we propose a mechanism reaction pathway for the azobenzene mineralization. Bastide RM. Chen et al. (2000) have also detected some substituted benzene and especially quinones and nitrobenzenes. pyrocatechol. (2001) have shown that the infrared (IR) characteristic peak of the phenyl group disappeared after reaction with ·OH. Morrison C. Indeed. The degradation of the azo dye was not only a break of the azo bond. Savall A (1999) Mechanistic aspects of phenol electrochemical degradation by oxidation on a Ta/PbO2 anode. The chemical oxygen demand measurements indicate an efficient abatement (over 80%) of organic carbon during the Electro-Fenton process. Peral J. Mur E. Pulgarin C.4-benzoquinone. Kiwi J.43 Conclusion Fig. 2000).3. Oturan MA (2001) New photochemical and electrochemical methods for the degradation of pesticides in aqueous media. this novel process can be considered ecologically friendly. References Aaron JJ. as well as CO2 and H2O (Maletzky and Bauer 1998. nitrocatechol. electro-Fenton and photo-Fenton processes. Sanchez L. Tanaka et al. color disappearance and COD decrease in azo dye solutions under study. The degradation of the three azo dyes azobenzene. NO3. methyl orange and p-methyl red were determined under our experimental conditions. Domenech X (1998) Aniline mineralization by AOP’s: anodic oxidation. 4. UV/TiO2 and VIS/TiO2 comparative mechanistic and kinetic investigations. The degradation mechanism begins with the azo bond cleavage and is followed by the hydroxylation of the aromatic ring. (16): Cn Hm Op Nq Sr þ½ðn þ ð5q þ mÞ=4 þð3r  pÞ=2O2 ! nCO2 þqHNO3 þrH2 SO4 þ½ðm  q  2rÞ=2H2 O ð16Þ A proposed mineralization reaction pathway for azobenzene is given in Fig. Sauledad R. but also degradation of the aromatic rings. J Electrochem Soc 142:1733– 1741 Brillas E. photocatalysis. 2000). Joseph et al. According to the experimental results. The evolution of intermediates into their oxidized compounds and decrease in the retention time (HPLC) indicate that the last derivatives before ring opening reactions are more and more polar (hypothesis confirmed by compound identification). Calindo et al. 2000. and SO42 according to the substituent groups included in the initial molecule. The degradation kinetic of azo dyes follows a pseudofirst order reaction in aqueous acid media. Llosa E (1995) Electrochemical destruction of aniline and 4-chloroaniline for wastewater treatment using a carbon-PTFE O2-Fed cathode. Appl Catal A Environ 16:31–42 Brown MA. As hydroxyl radicals are nonselective species. 1. Tr J Chem 25:509–520 Bandara J. p-nitrophenol. De Vito SC (1993) Predicting azo dye toxicity. Jacques P. Kalt A (2000) Photodegradation of the aminoazobenzene acid orange 52 by three advanced oxidation processes: UV/H2O2. J Photochem Photobiol A 99:57–66 Belhadj T. 1. It is also to be mentioned that final degradation products were mineral ions such as NH4+. We have shown that the Electro-Fenton process is efficient for azo dye degradation. the Electro-Fenton process can be generalized for the treatment of wastewater effluents containing toxic organic pollutants. The apparent rate constants for degradation of azobenzene. The general oxidation process for mineralization of azo dyes in the Electro-Fenton process can be summarized by Eq. Some degradation products were identified: hydroquinone. J Electrochem Soc 145:3427–3434 Brillas E. Belhadj and Savall 1999. 4 Proposed reaction pathway for the mineralization of azobenzene by Electro-Fenton process (2000) and Joseph et al. Crit Rev Environ Sci Technol 23:249–324 Calindo C. Acknowledgement This work was supported in part by EDF (Electricit de France). proving that carboxylic intermediates were generated.5-trihydroxynitrobenzene. It is explicitly exhibited by the concentration decrease. simple to handle and economical since catalytic processes are involved and no chemical reagent is needed except molecular oxygen from compressed air. 1998. Peringer P (1996) Degradation/decoloration of concentrated solutions of Orange II. Formic acid and acetic acid are known to be the ultimate organic by-products of aromatic ring opening reactions (Brillas et al. Environmental applications. J Photochem Photobiol A: Chem 130:35–47 . The chemical oxygen demand measurements have shown in this study that the reaction follows an evolution by way of a total mineralization. Kinetics and quantum yield for sunlight induced reactions via Fenton type reagents. methyl orange and p-methyl red by the Electro-Fenton reaction has been studied in aqueous medium.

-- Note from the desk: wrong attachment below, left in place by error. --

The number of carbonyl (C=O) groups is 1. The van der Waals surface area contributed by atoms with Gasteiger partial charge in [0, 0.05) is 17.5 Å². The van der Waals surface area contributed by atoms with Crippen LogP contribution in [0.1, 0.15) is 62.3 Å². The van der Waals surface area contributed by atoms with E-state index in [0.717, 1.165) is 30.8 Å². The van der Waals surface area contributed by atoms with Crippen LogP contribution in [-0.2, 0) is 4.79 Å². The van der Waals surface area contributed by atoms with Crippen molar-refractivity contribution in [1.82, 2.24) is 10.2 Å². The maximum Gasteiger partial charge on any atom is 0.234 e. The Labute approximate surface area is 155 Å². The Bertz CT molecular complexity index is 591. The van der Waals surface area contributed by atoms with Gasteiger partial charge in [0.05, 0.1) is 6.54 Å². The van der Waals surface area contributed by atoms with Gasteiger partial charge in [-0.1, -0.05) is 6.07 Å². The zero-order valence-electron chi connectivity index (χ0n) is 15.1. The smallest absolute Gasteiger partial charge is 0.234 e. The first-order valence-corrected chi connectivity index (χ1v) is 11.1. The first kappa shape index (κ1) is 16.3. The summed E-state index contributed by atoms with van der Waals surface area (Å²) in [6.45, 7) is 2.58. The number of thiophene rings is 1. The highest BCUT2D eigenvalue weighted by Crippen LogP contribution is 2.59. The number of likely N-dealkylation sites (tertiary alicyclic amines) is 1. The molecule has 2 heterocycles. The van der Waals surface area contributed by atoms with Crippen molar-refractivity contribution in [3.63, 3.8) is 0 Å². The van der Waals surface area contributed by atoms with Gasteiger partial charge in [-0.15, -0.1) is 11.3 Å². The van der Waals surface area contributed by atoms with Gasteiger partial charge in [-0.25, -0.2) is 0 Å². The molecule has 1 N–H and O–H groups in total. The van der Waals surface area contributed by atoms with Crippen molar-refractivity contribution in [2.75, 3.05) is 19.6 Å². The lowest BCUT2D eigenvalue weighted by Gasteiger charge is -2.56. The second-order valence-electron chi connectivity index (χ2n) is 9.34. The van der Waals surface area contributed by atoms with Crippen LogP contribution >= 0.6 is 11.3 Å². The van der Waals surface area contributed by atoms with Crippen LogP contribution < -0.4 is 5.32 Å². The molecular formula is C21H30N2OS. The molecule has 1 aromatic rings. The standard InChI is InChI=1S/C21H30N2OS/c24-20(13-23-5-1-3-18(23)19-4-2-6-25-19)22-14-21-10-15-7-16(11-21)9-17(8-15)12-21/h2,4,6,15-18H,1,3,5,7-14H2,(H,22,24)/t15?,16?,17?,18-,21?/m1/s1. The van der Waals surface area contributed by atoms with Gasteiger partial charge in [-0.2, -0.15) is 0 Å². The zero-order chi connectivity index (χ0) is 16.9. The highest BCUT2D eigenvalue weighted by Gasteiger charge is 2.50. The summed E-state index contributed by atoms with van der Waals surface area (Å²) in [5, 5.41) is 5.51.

J Electrochem Soc 140:1632–1637 Feng WD. diazo and reactive dyes.4 D. Nansheng H. Water Res 34:327–333 Tzedakis T. Bonardi M (1999) Photobleaching and photomineralization of azobenzene and substituted azobenzenes in aqueous solution by photocatalytic membranes immobilizing titanium dioxide. Banat I. Huang YH. Caronna T. Savall A.I. Application to the mineralization of an organic micropollutant. synthesis. Process Biochem 31:435–442 Oturan MA (2000) An ecologically effective water treatment technique using electrochemically generated hydroxyl radicals for in-situ destruction of organic pollutants: application to herbicide 2. Chartrin P. reactive red 2 by iron powder reduction and photooxidation in aqueous solution. Bauer R (1998) The photo-Fenton method – degradation of nitrogen containing organic compounds. Hoffman M (2000) The sonochemical degradation of azobenzene and related azo dyes: rates enhancements via Fenton’s reactions. Pinson J (1995) Hydroxylation by electrochemically generated . Clifton MJ (1989) The electrochemical regeneration of Fenton’s reagent in the hydroxylation of aromatic substrates: batch and continuous processes. J Phys Chem 99:13948–13954 Oturan MA. Huang GH.44 Chen F. Nobe K (1993) Hydroxylation of salicylic acid by electrochemically generated ·OH radical. Huang C (1999) Treatment of high strength hexamine-containing wastewater by electro-Fenton method. J Phys Org Chem 12:211–226 Poon CS. Environ Sci Technol 34:3474–3479 Oturan MA. Amsterdam . pentachlorophenol. Madison SA (1999) Hydroxyl radical-induced oxidation of azo dyes: a pulse radiolysis study. Chen CP (1993) In situ oxidative degradation of formaldehyde with electrogenerated hydrogen peroxide. N J Chem 16:705– 710 Joseph J. Lee SN. Chemosphere 41:1233– 1238 Fenton HJH (1896) Oxidation of tartaric acid in presence of iron. Lahitte C. Helin H (2000) Degradation mechanism of azo dye C. Mono -and polyhydroxylation of benzoic acid: products and isomers’ distribution. Lo CL (1997) Fenton process for treatment of desizing wastewater. J Photochem Photobiol 110:201–205 Lin SH. J Chem Soc 65:899–910 Hsiao YL. N J Chem 16:705– 710 Oturan MA. Water Res 33:751–759 Colonna GM. Trevin S (2001) Production of hydroxyl radicals by electrochemically assisted Fenton’s reagent. Xie Y. Chemosphere 38:1005–1014 Tanaka K. Bellobono IR. Hung H. Pinson J (1992) Polyhydroxylation of salicylic acid by electrochemically generated OH· radicals. Peiroten J. Water Res 31:2050–2056 Maletzky P. J Appl Electrochem 19:911–921 Zollinger H (1987) Color chemistry. Fung C (1999) Degradation of cuprophenyl Yellow RL by UV/H2O2/Ultrasonication (US) process in aqueous solution. Marchant R (1996) Microbial process for the decolorization of textile effluent containing azo. Acher AJ (2000) Complete destruction of p-nitrophenol in aqueous medium by electroFenton method. J Photochem Photobiol A: Chem 138:139–146 Chou S. Marcandalli B (1999) Oxidative degradation of dyes by ultraviolet radiation in the presence of hydrogen peroxide. Chemosphere 37:899–909 Nigam P. Singh D.·OH radicals. Zhao J (2001) Photo-Fenton degradation of dye in methanolic solution under both UV and visible irradiation. Destaillats H. Huang QP. J Phys Chem A 104:301–307 Lagrasta C. VCH. J Electroanal Chem 507:96–102 Padjama S. Dyes Pigments 41:211–220 Do JS. Oturan N. Hisanaga T (2000) Photocatalytic degradation of commercial azo dyes. Padermole K. J Appl Electrochem 30:475–482 Oturan MA. properties and applications of organic dyes and pigments.